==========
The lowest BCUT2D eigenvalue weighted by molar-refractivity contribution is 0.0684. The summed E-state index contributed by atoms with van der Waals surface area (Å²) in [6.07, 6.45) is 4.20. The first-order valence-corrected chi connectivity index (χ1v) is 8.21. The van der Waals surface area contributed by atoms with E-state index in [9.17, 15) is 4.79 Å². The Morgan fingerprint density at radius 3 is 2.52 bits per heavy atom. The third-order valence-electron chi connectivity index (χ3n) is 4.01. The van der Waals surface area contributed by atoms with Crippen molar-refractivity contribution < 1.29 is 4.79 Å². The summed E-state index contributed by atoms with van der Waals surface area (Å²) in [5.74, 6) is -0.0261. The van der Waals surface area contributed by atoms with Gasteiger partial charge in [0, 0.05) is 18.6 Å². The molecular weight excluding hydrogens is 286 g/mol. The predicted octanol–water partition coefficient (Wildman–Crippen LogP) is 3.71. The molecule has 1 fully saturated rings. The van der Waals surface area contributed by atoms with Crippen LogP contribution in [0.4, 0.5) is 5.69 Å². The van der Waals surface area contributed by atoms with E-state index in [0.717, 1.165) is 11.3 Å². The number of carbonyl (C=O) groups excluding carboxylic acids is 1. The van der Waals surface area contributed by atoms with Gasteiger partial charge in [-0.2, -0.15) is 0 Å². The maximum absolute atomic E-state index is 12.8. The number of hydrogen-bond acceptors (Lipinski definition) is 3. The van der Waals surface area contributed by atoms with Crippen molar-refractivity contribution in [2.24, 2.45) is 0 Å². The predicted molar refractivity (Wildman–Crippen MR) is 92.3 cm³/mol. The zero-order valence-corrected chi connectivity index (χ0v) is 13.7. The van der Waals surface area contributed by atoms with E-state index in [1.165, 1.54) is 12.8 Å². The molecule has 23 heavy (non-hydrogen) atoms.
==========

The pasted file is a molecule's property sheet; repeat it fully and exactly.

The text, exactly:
The lowest BCUT2D eigenvalue weighted by molar-refractivity contribution is 0.0684. The summed E-state index contributed by atoms with van der Waals surface area (Å²) in [6.07, 6.45) is 4.20. The first-order valence-corrected chi connectivity index (χ1v) is 8.21. The van der Waals surface area contributed by atoms with E-state index in [9.17, 15) is 4.79 Å². The Morgan fingerprint density at radius 3 is 2.52 bits per heavy atom. The third-order valence-electron chi connectivity index (χ3n) is 4.01. The van der Waals surface area contributed by atoms with Crippen molar-refractivity contribution < 1.29 is 4.79 Å². The summed E-state index contributed by atoms with van der Waals surface area (Å²) in [5.74, 6) is -0.0261. The van der Waals surface area contributed by atoms with Gasteiger partial charge in [0, 0.05) is 18.6 Å². The molecular weight excluding hydrogens is 286 g/mol. The predicted octanol–water partition coefficient (Wildman–Crippen LogP) is 3.71. The molecule has 1 fully saturated rings. The van der Waals surface area contributed by atoms with Crippen LogP contribution in [0.4, 0.5) is 5.69 Å². The van der Waals surface area contributed by atoms with E-state index in [0.717, 1.165) is 11.3 Å². The number of carbonyl (C=O) groups excluding carboxylic acids is 1. The van der Waals surface area contributed by atoms with Gasteiger partial charge in [-0.2, -0.15) is 0 Å². The maximum absolute atomic E-state index is 12.8. The number of hydrogen-bond acceptors (Lipinski definition) is 3. The van der Waals surface area contributed by atoms with Crippen molar-refractivity contribution in [2.24, 2.45) is 0 Å². The predicted molar refractivity (Wildman–Crippen MR) is 92.3 cm³/mol. The zero-order valence-corrected chi connectivity index (χ0v) is 13.7. The van der Waals surface area contributed by atoms with E-state index in [1.165, 1.54) is 12.8 Å². The molecule has 23 heavy (non-hydrogen) atoms.